Five Years of Sponsorship: Ministerial Juridic Person Cultivates Community

May-June 2015


In establishing Providence Ministries as a ministerial juridic person to sponsor Providence Health & Services, the Sisters of Providence, Mother Joseph Province, launched a new phase in their 150-year journey with laypersons to provide leadership for the ministry. Our canonical bylaws call for at least five members — designated as sponsors — for PH&S, which is based in Renton, Washington. We form the official link with the worldwide Catholic community, assure the system's faith-based identity and confirm its commitment to the healing mission of Jesus. We strengthen the Sisters of Providence heritage while creating a new legacy.

We are learning as we grow into this pioneering form of ministry in the church.1 Our journey has not been a straight line; in ways, it's been more akin to a crab walk. This article highlights key lessons learned during our first five years of service.

When the six of us gather as the members of Providence Ministries, we are a community of three married laypersons, two sisters of Providence and one sister of the Immaculate Heart of Mary of Monroe, Michigan. Just imagine the medley of relationships we represent: three spouses, eight children and their spouses, 19 grandchildren and two congregations of women religious.

We believe that being a community is necessary for sponsoring Catholic ministries, primarily because our ministries themselves are communities. In the Ethical and Religious Directives for Catholic Health Care Services, Directive 1 states, "A Catholic institutional health care service is a community that provides health care to those in need of it." The high school and university we sponsor are learning communities in which faculty and students pursue truth and growth. Moreover our founding congregation is a community of vowed women religious.

We assumed our Providence Ministries responsibilities on Jan. 1, 2010. During our orientation period, we all intuited the essential importance of becoming a community of persons who accepted the call to sponsorship. We were convinced that only as a community could we strengthen the sisters' heritage while creating our legacy as sponsors. So our initial priority was to fashion a web of relationships that connected us and those closest to us.

Creating a vibrant community requires prayer and checking in with one another, as well as assembling in person for our regular meetings 10 times per year, during formation sessions and major system events. Our monthly meetings sometimes include social time to which spouses and friends are invited; our budget incorporates a stipend to subsidize their expenses when they accompany us on our travels.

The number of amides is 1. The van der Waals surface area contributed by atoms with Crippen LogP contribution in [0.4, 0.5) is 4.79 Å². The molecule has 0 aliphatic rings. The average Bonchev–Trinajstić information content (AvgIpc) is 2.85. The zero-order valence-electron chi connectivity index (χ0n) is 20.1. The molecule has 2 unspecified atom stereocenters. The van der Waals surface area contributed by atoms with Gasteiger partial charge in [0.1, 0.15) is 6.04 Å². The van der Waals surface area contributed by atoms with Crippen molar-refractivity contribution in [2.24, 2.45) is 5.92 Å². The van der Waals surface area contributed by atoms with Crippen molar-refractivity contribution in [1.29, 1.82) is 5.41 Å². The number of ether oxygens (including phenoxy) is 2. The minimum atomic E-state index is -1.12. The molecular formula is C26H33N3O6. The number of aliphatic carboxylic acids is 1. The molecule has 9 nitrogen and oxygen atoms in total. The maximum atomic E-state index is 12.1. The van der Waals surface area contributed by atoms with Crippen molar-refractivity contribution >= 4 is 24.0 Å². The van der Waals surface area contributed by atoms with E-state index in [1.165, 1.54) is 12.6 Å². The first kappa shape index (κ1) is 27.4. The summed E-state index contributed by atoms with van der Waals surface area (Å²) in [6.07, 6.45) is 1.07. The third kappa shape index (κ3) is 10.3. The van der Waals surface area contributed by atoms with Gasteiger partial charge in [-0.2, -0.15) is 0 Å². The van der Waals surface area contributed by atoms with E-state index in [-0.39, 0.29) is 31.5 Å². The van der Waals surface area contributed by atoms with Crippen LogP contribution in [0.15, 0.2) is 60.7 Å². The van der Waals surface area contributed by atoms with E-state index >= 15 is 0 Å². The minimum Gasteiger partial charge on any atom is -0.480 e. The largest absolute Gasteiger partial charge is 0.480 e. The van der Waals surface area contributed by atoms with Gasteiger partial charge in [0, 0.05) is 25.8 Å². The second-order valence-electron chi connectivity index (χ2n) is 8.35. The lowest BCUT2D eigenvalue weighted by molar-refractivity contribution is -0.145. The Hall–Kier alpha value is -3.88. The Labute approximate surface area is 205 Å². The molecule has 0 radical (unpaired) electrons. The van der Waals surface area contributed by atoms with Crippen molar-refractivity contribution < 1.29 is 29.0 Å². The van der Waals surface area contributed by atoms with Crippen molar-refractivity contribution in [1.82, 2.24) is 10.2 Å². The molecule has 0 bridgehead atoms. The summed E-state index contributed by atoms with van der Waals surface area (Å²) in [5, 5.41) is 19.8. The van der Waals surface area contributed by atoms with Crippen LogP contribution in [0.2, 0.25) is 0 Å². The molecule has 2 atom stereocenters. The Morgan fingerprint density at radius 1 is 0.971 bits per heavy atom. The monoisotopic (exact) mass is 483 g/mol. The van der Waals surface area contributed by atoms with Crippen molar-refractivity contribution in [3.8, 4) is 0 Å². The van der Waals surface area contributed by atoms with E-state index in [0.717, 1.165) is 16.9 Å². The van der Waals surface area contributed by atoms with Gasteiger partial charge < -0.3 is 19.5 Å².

Our continuing commitment to be a sponsor community entails a substantial time commitment. The process of creating our sponsor community within a large, complex organization also entailed challenges. There were some difficult conversations as sponsors, board members and system senior leaders came to know one another, and we wrestled, sometimes painfully, with role clarity and boundaries. Together, we stumbled toward clarification.

The turning point for all three groups of leaders occurred during a facilitated ethical discernment process about an extremely important decision. It was as though a garbled pattern in a kaleidoscope snapped into clear focus. Since then, we've been nurturing a collaborative rhythm that is mutually satisfying and effective.

Like any community, our community of sponsors has known joys and sorrows: We grieved the death of an original member and gratefully welcomed two persons who answered the call to serve. We have rejoiced in a golden wedding anniversary and jubilee of religious profession, and we have mourned deaths of parents and dear friends. We experienced three leadership transitions in our founding congregation while accompanying those sisters who are adjusting to the change in sponsorship of the ministries they created and nurtured. We have celebrated increasing rapport with the system board after struggling to work out complementary ways to collaborate.

Our second priority from the outset has been to be present, in the places where the people of Providence provide compassionate service, with the women and men living the mission of revealing God's love for all.

Being with them in some consistent way is challenging. More than 76,000 persons make up Providence Health & Services, including affiliates, in more than a hundred facilities and agencies (not including approximately 400 physician clinics) from Alaska to the Mexican border.